Rett Syndrome

Rett syndrome is a genetic developmental disorder. Although it almost always affects girls, it may be seen, rarely, in boys. In most cases, the syndrome is caused by mutations on the X chromosome on a gene called MECP2. However, there are children who have signs and symptoms of Rett Syndrome who do not have this genetic mutation and others who have a different genetic mutation.

Rett syndrome was identified by Dr. Andreas Rett, an Austrian doctor who first described it in an article in 1966. However, it was not until after a second article about the disorder was published in 1983 that the disorder was generally recognized.

The MECP2 gene makes a protein that is necessary for the normal development of the nervous system- especially the brain. Rett syndrome affects areas of brain function that are responsible for cognitive, movement, sensory, emotional, motor and autonomic function. These, in turn, can have an impact on learning, speech, sensory sensations, mood, breathing, cardiac function, as well as chewing, swallowing and digestion.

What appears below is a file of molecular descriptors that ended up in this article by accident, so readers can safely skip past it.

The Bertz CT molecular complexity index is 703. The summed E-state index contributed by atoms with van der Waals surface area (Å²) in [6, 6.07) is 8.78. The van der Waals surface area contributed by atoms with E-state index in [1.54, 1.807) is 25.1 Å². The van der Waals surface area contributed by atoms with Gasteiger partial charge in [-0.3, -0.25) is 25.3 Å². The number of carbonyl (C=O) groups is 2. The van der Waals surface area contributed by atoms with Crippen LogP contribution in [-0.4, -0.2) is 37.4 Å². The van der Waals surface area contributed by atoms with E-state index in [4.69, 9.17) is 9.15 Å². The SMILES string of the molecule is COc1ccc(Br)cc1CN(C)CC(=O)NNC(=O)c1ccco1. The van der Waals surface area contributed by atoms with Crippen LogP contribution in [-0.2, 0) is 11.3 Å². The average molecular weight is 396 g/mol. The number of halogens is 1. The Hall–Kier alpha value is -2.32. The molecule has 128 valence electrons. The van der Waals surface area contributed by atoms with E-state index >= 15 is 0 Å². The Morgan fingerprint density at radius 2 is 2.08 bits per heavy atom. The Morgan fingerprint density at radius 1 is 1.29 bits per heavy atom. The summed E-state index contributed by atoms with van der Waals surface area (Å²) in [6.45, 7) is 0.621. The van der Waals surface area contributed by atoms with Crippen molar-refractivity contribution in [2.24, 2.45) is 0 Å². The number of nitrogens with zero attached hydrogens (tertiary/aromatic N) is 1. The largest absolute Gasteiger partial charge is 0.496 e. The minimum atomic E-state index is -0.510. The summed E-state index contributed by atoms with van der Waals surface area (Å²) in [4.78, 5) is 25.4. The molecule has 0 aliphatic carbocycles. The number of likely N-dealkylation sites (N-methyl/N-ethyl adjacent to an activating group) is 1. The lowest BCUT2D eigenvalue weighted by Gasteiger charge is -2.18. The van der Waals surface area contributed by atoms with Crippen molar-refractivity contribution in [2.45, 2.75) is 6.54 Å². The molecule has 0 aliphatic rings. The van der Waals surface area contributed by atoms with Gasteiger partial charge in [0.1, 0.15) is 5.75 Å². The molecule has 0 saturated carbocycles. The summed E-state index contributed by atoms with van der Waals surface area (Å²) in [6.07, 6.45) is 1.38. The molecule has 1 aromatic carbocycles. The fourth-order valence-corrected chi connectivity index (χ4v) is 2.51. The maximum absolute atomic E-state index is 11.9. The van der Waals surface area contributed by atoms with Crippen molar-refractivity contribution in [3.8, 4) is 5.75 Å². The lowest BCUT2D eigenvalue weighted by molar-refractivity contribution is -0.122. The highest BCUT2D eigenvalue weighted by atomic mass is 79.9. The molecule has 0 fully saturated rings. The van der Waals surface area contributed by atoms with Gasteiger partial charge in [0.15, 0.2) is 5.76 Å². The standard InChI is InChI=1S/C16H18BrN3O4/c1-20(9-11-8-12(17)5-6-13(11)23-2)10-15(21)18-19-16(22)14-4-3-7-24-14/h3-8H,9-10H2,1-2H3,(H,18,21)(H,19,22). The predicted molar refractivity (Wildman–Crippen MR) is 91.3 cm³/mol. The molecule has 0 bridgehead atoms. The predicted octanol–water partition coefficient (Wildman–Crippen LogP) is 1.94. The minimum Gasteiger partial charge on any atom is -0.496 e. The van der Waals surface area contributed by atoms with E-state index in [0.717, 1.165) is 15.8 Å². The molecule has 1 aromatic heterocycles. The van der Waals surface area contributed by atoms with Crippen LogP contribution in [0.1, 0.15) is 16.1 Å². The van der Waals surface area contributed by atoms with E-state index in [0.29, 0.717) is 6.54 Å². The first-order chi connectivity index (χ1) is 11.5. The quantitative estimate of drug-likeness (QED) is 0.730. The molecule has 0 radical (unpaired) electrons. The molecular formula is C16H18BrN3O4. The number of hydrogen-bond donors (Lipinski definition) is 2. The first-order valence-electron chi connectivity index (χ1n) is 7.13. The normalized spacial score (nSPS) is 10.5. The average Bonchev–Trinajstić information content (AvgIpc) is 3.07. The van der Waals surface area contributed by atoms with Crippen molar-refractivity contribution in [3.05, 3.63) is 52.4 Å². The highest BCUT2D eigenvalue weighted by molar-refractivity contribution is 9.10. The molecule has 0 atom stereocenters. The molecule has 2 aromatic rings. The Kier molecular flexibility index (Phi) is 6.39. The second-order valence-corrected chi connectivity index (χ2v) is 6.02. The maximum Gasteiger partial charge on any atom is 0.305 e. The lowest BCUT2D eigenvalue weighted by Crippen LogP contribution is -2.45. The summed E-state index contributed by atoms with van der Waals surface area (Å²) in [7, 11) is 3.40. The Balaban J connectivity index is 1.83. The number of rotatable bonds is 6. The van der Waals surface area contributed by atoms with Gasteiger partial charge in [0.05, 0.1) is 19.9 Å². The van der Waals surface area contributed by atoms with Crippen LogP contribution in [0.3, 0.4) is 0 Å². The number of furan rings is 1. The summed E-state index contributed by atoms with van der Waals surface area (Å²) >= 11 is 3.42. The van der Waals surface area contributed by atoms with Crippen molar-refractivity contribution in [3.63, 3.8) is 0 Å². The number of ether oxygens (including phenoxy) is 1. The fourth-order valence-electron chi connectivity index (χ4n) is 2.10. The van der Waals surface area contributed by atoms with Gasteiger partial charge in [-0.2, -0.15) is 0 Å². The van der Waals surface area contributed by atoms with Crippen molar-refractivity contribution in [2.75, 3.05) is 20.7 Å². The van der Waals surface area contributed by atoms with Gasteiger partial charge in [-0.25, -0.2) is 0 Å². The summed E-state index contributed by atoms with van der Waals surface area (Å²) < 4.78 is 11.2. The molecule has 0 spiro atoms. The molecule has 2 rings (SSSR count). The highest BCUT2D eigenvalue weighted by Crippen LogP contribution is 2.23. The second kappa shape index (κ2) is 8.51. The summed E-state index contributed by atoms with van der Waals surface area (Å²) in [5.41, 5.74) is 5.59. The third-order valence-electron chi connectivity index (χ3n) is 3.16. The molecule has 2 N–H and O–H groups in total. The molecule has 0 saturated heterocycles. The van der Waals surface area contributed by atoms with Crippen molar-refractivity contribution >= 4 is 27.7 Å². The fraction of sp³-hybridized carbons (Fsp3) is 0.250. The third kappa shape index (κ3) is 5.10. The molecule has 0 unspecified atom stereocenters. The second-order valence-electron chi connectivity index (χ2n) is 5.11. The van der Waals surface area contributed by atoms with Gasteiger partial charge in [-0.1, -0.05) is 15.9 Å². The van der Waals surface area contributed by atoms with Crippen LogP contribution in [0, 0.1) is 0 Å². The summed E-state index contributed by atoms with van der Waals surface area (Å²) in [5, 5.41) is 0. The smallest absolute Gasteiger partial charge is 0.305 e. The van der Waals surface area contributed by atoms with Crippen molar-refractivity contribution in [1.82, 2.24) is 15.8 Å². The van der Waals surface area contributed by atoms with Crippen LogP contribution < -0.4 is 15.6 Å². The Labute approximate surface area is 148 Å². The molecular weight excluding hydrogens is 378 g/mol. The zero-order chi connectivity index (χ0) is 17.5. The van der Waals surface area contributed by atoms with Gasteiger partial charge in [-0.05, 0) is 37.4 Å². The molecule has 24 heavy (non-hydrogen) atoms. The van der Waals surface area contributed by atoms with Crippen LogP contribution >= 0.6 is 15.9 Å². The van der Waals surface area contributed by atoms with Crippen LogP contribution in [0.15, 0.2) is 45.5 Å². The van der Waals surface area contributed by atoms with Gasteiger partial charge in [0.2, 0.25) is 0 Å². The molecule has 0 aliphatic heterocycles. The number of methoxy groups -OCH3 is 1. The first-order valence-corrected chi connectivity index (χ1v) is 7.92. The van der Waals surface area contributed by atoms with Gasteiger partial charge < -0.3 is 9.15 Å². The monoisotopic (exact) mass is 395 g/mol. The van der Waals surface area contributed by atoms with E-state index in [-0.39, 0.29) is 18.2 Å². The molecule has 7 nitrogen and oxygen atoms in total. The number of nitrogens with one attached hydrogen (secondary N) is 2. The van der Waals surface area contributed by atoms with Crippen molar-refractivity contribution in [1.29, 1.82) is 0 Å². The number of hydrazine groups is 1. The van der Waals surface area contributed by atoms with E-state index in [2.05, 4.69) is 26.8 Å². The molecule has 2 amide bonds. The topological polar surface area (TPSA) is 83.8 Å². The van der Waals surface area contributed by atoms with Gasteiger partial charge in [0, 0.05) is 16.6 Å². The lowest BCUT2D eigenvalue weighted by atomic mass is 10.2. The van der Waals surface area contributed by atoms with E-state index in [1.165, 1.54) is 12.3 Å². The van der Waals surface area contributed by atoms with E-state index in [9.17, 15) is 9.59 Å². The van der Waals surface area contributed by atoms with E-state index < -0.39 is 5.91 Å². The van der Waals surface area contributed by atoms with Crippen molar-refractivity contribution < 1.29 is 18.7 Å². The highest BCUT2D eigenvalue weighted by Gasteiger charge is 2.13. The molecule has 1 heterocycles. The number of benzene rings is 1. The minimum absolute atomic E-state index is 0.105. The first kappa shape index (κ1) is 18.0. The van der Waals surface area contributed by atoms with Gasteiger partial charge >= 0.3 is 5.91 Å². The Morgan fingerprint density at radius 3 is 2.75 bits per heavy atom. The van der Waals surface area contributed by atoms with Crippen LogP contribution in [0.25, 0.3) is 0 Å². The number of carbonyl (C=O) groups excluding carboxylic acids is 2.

Most babies who has Rett syndrome appears to have typical development for the first months of life. At 6 to 18 months, development slows and many children will have a loss of previously learned skills. The first symptom is often low muscle tone (hypotonia) and diminished eye contact. Over time, girls with Rett syndrome develop problems with communication skills and intentional use of their hands and they start to make repetitive hand movements often similar to washing motions. The normal rate of head growth begins to slow. Some girls with Rett syndrome develop seizures and/or irregular breathing patterns during the waking hours. Over the long term, there is a decline in motor function including the ability to ambulate in some girls. The rare boys with Rett syndrome have a variety of clinical presentations.

Children with Rett syndrome can display a broad array of disabilities, ranging from mild to severe. The progression and severity of the disorder depends on a variety of genetic mechanisms. (See What Causes Rett Syndrome)

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Resources:

Want to learn more about Rett syndrome?

National Institute of Neurological Disorders and Stroke
www.ninds.nih.gov

International Rett Syndrome Foundation
www.rettsyndrome.org